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Overview of HCV Disease Progression
If acute hepatitis C infection (HCV) becomes a chronic infection it can eventually progress to a more serious disease. Over time it can produce fibrosis (light, moderate and severe scarring), cirrhosis (extensive scarring), decompensated cirrhosis (potentially life-threatening scarring), liver cancer, the need for a new liver (liver transplant) and for some it could lead to death. This fact sheet will discuss the various stages of hepatitis C disease progression.
According to the CDC there are approximately 30,500 acute infections of hepatitis C annually in the United States. In the past the majority of new infections were from blood products (transfusions and organ transplants) and injection drug use. Today the most common reason for acute infections are sharing HCV-infected needles and drug preparation tools (needles, cookers, cottons, water, ties). There has also been outbreaks of acute hepatitis C among HIV-positive men who have sex with men who have unprotected anal sex. There are also new infections from needlestick accidents and from occupational exposure from HCV-infected blood.
The term cirrhosis is derived from the Greek term scirrhus and is used to describe the orange or tawny surface of the liver. Chronic hepatitis C infection can lead to liver damage through the development of fibrosis (scarring) tissue in the liver. After years or decades of infection, liver fibrosis can become so extensive that the architecture of the liver is altered as a result of excessive scarring, development of small nodules, and changes in liver tissue. This is called cirrhosis. As cirrhosis further develops, scar tissue replaces healthy liver cells and the ability of the liver to perform its many functions is impaired.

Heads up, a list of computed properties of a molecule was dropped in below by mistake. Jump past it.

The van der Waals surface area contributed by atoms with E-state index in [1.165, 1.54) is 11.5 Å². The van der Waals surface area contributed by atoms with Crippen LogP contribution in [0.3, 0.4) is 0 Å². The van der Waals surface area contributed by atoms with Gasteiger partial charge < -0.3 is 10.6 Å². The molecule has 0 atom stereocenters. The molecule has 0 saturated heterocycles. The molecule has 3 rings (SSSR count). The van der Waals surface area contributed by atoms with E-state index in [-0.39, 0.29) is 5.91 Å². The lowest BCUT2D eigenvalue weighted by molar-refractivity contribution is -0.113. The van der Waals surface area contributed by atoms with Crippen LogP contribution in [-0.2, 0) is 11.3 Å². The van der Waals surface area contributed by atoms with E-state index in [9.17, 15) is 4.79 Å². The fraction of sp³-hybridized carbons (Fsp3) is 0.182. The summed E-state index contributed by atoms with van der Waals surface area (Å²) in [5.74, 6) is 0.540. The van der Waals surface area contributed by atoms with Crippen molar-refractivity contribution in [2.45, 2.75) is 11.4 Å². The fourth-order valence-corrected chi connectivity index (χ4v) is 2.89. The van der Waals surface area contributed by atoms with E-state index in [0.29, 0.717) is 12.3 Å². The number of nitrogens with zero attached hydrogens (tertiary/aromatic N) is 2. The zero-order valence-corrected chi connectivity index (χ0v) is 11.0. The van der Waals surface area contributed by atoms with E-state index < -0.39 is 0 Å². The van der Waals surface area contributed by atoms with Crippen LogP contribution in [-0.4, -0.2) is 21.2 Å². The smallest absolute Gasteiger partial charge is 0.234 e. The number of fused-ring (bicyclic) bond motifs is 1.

Chronic infection with hepatitis C or hepatitis B virus (HCV or HBV) can lead to long-term liver damage including fibrosis, cirrhosis, and hepatocellular carcinoma (liver cancer). It is estimated that about 10-25 percent of people with chronic hepatitis C will develop cirrhosis, a process that usually takes 20-30 years. This fact sheet will discuss fibrosis.
Steatosis, also known as fatty infiltrates in the liver or Fatty Liver, is a condition characterized by the accumulation of fat in the liver, and it is commonly seen in people infected with the hepatitis C virus (HCV). It is estimated that about 55% (range: 34.8 to 81.2%) of HCV positive individuals have steatosis, which is two to three times the prevalence seen in the general population. Studies have found that the combination of hepatitis C and steatosis increases the risk of HCV disease progression and may contribute to the development of liver cancer (hepatocellular carcinoma, or HCC).
This fact sheet will discuss the Kidneys — the functions, diseases, treatments and how to keep these small but important organs healthy. The kidneys are two bean-shaped organs. Each kidney is about the size of a fist located behind opposite ends of the stomach. Although most people are born with two kidneys, some people are born with one. Also, some people may lose one kidney due to a disease or accident, or they may donate a kidney to someone else. In these cases, a healthy and well-functioning single kidney can perform as well as two kidneys and can keep a person healthy for life.
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